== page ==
Suppose that the message to be put into cipheris" Nicholas arrested," and that the understood key-word is "prison." The letters of the key-word are first written under the letters of the message as many times as may be necessary to fill out the space. The numerical equivalents of the two series of letters are then found in the lettered and numbered square and are added together to make a new series: Ni C h 1 a S a r r e S t e d P r i S O n p r i S O n P ri 34 24 13 23 35 32 11 44 11 43 43 15 44 45 15 41 43 24 44 35 34 41 43 24 44 35 34 41 43 24 75 67 37 67 70 66 52 87 35 87 78 49 85 88 39 58 The last series constitutes the cipher, and its peculiar merit is that the same number never stands twice for the same letter. "A" in "Nicholas" is represented by "52"; "a" in "arrested" is represented by "35"; "e," the first time it occurs, is "49"; and the next time, "39"; the number "67," in the cipher message, stands in one place for "i" and in another for "h"; while "87" stands once for "s" and once for "r." In deciphering the cryptograph the numerical equivalents of the letters of the key-word are, of course, to be subtracted from the cipher-numbers, and then the letters which correspond with the figures of the remainder are to be sought in the alphabetical square.

It is apparent at a glance that a cryptograph of this kind, which can be indefinitely varied, and in which the same number never stands twice for the same letter, cannot be deciphered by any of the ordinary methods.


ANOTHER merit of the "checker-board cipher" is the wide range of its applicability. It can be used not only as a knock alphabet, but as an oral language, as a signal-code based on vision, and as a method of secret intercommunication by means of almost imperceptible dots or indentations in paper, sand, dust, or the leaf of a tree. Any substance which can be dotted, indented, or pierced may serve as a medium for the conveyance of the cipher numbers. The use of the alphabetical square in the form of an oral language is not common, but it is frequently resorted to in prisons where the number of politicals is so large that they can safely defy control. In such cases they do

not restrict themselves to secret intercommunication by means of knocks, but shout the cipher-numbers to one another openly from their cell windows. It is not possible to punish a hundred or more people for this offense by putting them all into dark cells, the capacity of an already overcrowded prison will not admit. of such a method of dealing with the evil,and if the authorities resort to physical violence the prisoners meet it with an organized "hunger-strike." This desperate form of protest creates an excited state of public feeling in the town where the prison is situated; it exasperates the friends of the sufferers to such a degree as to endanger the lives of the prison officials; it is an occurrence which the warden must report to the Minister of the Interior, and it is almost certain to be followed by an investigation of the prison management, which may bring to light the illegal practices from which the warden, overseers, and turnkeys derive pecuniary profit. These inevitable consequences of a hunger-strike are greatly dreaded by the prison authorities, and it often happens that a warden, in order to avoid what is known in the prison world as a "skandal,” winks at relatively trivial infractions of prison discipline. In this way a modus vivendi is established, by virtue of which the warden permits oral communication between the political prisoners, and the latter tacitly agree not to create a disturbance prejudicial to the interests of the warden. Such a state of things existed in the Kiev prison in 1883, and at almost any hour of the day or night a pedestrian passing the prison wall might have heard the voices of the politicals calling out in a steady monotone from their cell windows, "Twelve, fifteen, fifty-four, twenty-four, thirtytwo, fifteen, fourteen." Nearly all of the political exiles whom I met in Siberia were skilled in the use of the checker-board cipher, and could transmit intelligence either by knocks or by calling the equivalent numbers at the rate of from ten to fifteen words a minute.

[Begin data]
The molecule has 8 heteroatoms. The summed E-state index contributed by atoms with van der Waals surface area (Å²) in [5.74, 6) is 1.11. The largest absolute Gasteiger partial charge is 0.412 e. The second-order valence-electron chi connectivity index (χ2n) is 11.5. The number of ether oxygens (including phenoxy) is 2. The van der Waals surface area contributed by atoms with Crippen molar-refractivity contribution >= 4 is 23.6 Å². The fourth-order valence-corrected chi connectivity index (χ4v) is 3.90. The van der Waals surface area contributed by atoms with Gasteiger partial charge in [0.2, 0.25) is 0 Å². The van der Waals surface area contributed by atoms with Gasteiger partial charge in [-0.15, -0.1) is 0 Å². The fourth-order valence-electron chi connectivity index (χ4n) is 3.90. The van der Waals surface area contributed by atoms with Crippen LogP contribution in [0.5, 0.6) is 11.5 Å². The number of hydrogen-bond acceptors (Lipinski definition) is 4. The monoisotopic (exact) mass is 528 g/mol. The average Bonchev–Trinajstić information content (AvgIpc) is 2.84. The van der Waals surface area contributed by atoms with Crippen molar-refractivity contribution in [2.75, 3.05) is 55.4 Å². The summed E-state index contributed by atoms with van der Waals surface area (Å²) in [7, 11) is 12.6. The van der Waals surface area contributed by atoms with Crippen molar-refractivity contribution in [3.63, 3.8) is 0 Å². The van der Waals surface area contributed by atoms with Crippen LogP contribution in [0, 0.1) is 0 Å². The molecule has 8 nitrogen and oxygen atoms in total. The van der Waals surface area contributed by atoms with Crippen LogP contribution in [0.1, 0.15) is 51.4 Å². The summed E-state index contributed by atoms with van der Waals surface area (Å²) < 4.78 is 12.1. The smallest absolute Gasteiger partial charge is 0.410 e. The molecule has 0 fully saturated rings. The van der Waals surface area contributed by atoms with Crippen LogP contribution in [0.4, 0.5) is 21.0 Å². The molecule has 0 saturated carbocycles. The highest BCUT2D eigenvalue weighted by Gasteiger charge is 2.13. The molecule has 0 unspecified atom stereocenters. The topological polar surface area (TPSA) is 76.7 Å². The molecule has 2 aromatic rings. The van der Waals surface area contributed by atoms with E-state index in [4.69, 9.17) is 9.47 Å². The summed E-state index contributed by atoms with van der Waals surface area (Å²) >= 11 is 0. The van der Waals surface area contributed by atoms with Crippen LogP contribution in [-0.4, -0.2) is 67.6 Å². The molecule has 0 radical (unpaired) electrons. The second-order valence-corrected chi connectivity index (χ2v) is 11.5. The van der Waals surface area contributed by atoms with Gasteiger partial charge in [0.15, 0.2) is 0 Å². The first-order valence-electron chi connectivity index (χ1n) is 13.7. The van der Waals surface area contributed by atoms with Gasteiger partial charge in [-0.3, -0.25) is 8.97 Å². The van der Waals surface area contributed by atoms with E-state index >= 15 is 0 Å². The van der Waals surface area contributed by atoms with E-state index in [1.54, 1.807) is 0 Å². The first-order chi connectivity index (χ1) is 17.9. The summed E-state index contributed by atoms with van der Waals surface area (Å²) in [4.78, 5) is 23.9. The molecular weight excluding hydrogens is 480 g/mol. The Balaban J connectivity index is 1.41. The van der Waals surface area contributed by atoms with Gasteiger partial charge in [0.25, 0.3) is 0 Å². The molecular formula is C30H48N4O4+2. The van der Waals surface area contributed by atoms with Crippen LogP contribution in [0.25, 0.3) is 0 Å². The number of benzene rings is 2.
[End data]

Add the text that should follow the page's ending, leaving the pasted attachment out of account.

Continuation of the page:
The use of this cipher as a signal code by prisoners who are so situated that they can see one another is more common, the numbers being made by visible motions of the hand instead of by audible knocks. At night the prisoner, if allowed to have a candle, makes the numbers by moving a book or a towel back and forth in front of the light so as to alternately hide it and reveal it. In this way conversations are sometimes carried on between politicals at their cell windows and friends in houses standing outside the prison wall and at a considerable distance.

One of the most ingenious and successful adaptations of the checker-board cipher to the peculiar conditions and necessities of prison